Growing up, I had many “nicknames,” so to speak. You know, like “Kir,” “Kirly,” “Kirst,” “Kirstable,” and, of course, “Jesse Chen’s little sister.” Flows right off the tongue, doesn’t?
I have to admit, though, it really never bothered me that much. Maybe it’s because there’s less competition between brothers and sisters, as opposed to siblings of the same sex. Or, maybe it’s just because Jesse and I were always so wildly different that comparison never came into question. Either way, I was always happy to know that people were impressed with my big brother. Though, between you and I: knowing Jesse as the nerd with a bowl-cut always made others’ awestruck reactions slightly entertaining… I mean, this is the same kid who wore a bass (as in the fish) shirt to school every single day for, like, a whole year in 6th grade. :)
Nevertheless. The point, here, is that 1) my big brother is awesome and 2) we’re very different people. So, why does any of this matter? Well, Jesse just launched an App called Powerline, a.k.a. the next big thing. As with anything complex or technology-related, though, it can be tough to explain it clearly right off the bat. And, sometimes, different people benefit from different explanations…
…which is why Jesse and I teamed up to draft part 1 of a Powerline 101 guide for all you dear readers to enjoy! Check out both of our responses to basic questions about the app, below. Have more questions? Comment below and we’ll cover them in another post!
1. What is Powerline?
Jesse: Powerline is a mobile app and web platform that helps leaders and communities interact more effectively with one another.
Me: You know how LinkedIn is sort of the Facebook for business engagement? Well, think Powerline as the Facebook for “civic engagement.” You'll still connect and interact with friends and acquaintances, of course, but a good deal of your interaction will also occur with leaders and groups.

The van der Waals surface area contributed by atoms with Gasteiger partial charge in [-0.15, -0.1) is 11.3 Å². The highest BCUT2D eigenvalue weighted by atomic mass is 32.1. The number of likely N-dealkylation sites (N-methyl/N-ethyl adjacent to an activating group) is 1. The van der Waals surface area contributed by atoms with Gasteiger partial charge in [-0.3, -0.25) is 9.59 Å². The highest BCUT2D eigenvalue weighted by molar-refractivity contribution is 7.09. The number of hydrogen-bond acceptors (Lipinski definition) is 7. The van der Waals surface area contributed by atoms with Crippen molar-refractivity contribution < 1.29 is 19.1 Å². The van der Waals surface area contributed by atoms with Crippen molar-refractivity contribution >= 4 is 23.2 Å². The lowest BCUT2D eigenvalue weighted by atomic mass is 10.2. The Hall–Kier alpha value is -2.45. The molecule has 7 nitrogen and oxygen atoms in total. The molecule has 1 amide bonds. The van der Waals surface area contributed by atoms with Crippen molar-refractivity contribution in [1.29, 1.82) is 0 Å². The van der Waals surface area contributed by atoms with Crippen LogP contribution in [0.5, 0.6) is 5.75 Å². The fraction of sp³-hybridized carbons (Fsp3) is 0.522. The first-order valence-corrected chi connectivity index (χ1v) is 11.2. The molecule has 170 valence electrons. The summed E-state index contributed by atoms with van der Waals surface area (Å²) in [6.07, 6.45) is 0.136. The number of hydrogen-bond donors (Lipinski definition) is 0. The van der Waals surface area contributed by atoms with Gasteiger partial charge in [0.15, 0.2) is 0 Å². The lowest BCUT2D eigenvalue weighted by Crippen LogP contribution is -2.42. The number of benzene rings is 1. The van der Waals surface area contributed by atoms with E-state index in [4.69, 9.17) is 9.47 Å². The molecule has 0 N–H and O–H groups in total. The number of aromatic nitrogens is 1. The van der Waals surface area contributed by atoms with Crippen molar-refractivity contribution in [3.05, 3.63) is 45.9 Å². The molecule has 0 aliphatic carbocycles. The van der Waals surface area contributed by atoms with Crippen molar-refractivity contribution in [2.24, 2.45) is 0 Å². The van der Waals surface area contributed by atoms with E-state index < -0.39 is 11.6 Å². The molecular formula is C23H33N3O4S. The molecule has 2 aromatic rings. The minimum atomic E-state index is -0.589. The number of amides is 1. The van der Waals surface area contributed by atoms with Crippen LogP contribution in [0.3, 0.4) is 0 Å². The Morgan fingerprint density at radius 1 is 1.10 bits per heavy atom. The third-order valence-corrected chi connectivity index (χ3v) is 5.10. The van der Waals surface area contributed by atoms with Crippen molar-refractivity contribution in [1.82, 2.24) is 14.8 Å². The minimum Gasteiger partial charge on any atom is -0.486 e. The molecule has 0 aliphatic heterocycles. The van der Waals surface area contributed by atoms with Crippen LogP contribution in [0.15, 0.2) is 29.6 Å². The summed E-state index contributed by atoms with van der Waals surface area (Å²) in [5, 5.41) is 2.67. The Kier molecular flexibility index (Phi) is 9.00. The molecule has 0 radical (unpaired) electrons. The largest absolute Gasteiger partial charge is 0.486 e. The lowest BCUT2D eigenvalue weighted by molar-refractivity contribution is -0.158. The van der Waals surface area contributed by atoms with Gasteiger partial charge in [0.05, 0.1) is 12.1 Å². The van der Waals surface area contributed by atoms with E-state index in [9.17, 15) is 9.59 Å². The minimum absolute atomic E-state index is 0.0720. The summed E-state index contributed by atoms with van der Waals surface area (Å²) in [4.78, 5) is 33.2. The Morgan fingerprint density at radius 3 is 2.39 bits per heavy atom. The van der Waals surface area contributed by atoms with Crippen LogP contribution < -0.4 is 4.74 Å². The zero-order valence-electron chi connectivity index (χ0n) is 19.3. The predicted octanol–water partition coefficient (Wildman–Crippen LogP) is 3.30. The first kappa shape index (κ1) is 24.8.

2. How does Powerline work?
Jesse: Users are connected to their local, state, and national elected leaders as well as their town, state/province, and country groups. But they can create or join any group they’d like. Both elected and group leaders can send polls, petitions, discussions, fundraisers, events, and announcements to their communities. Users can create short posts or petitions in their groups which, if they reach a critical mass of support, are boosted out to the rest of the group to engage with.
Me: How does it work? Intuitively. Download the app "Powerline" from the app store. Register and Create a profile. Follow friends, (aka “influences”). View your elected reps and learn how to contact them. Then, Join or create a group – or a few! And of course, get involved by creating posts and commenting on others (somewhat similar to how statuses and tweets work, but with the added ability to make sense of people's feedback).
Still confused? Make it easy and just take “The Tour” on the left-hand scroll bar. It’s always there, so take it however many times you need!
3. What is Powerline’s purpose?
Jesse: From its founding, Powerline was designed to strengthen democracy, civic engagement, and civil society. It is purposeful technology in that it is specifically designed to simplify engagement and strengthen leader-community relationships. In recognizing the emergence of “new power”, Powerline simultaneously gives leaders the tools to engage the crowd while giving individuals several easy methods of participation in the world beyond work, family, and friends.
Me: The purpose of Powerline is to change the world. It is to make the term “Civic Engagement” come to life as it’s meant to. For countries, this means that a taxpayer's opinion matters all year-round, not just once every 2 to 4 years when elections occur. It means you have an open and continuous dialogue with your community and your leaders. However, it’s just as important to note that Powerline is not only for politics. At its foundation, it’s an app for groups to interact; which could include everything from a local student council to an LGBT Pride & Ally committee to an international AA Support Group.
*BTW, If “civic engagement” isn’t a term you throw around on the daily, don’t worry, it soon will be (keep in mind: it wasn’t all too long ago that “social media” meant nothing to most people).